Source: WV Metro News
CHARLESTON, W.Va. — The United Mine Workers of America usually marks the anniversary of the 1968 Farmington No. 9 mine disaster with a ceremony at the memorial in Mannington.
Union members, however, had to recognize the 78 coal miners away from the site because of the coronavirus pandemic. While wreaths were placed at the memorial, the union held a virtual remembrance ceremony on Sunday.
Friday will mark 52 years since the explosion.
“Here we are as the entire country has to deal with the coronavirus,” union President Cecil Roberts said.
The mine explosion led to changes in coal mining, including regular inspections and punishments for violating federal standards.
Secretary-Treasurer Levi Allen said the move from the traditional ceremony should be a chance to educate more people about the changes stemmed from the tragedy.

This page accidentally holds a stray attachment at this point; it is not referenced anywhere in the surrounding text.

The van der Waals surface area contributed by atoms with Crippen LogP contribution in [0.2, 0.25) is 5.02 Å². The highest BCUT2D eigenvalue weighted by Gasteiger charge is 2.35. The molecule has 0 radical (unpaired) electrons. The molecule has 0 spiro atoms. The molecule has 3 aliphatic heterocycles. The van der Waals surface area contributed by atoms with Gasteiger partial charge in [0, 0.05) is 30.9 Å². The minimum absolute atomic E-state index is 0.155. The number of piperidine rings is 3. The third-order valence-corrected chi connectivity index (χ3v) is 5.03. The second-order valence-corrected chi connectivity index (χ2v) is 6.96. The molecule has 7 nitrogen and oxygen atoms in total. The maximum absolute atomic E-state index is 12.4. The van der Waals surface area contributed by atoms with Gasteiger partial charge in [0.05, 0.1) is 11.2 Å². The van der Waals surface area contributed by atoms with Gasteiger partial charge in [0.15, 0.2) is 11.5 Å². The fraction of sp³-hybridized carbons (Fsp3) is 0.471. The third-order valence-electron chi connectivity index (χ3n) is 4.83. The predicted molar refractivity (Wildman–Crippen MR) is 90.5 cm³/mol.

“We’re going to have to fight to defend every single part of this world from people who want to walk back mine safety and health,” he said.
“Nothing can make us walk backward from remembering the Farmington miners because we are all alive today — those who toil in the mines after the fact — because of the sacrifice they made,” Allen added.
U.S. Sen. Joe Manchin, D-W.Va., sent a letter supporting the union’s memorial efforts. Manchin’s uncle, John Gouzd, was one of the victims of the mine explosion.
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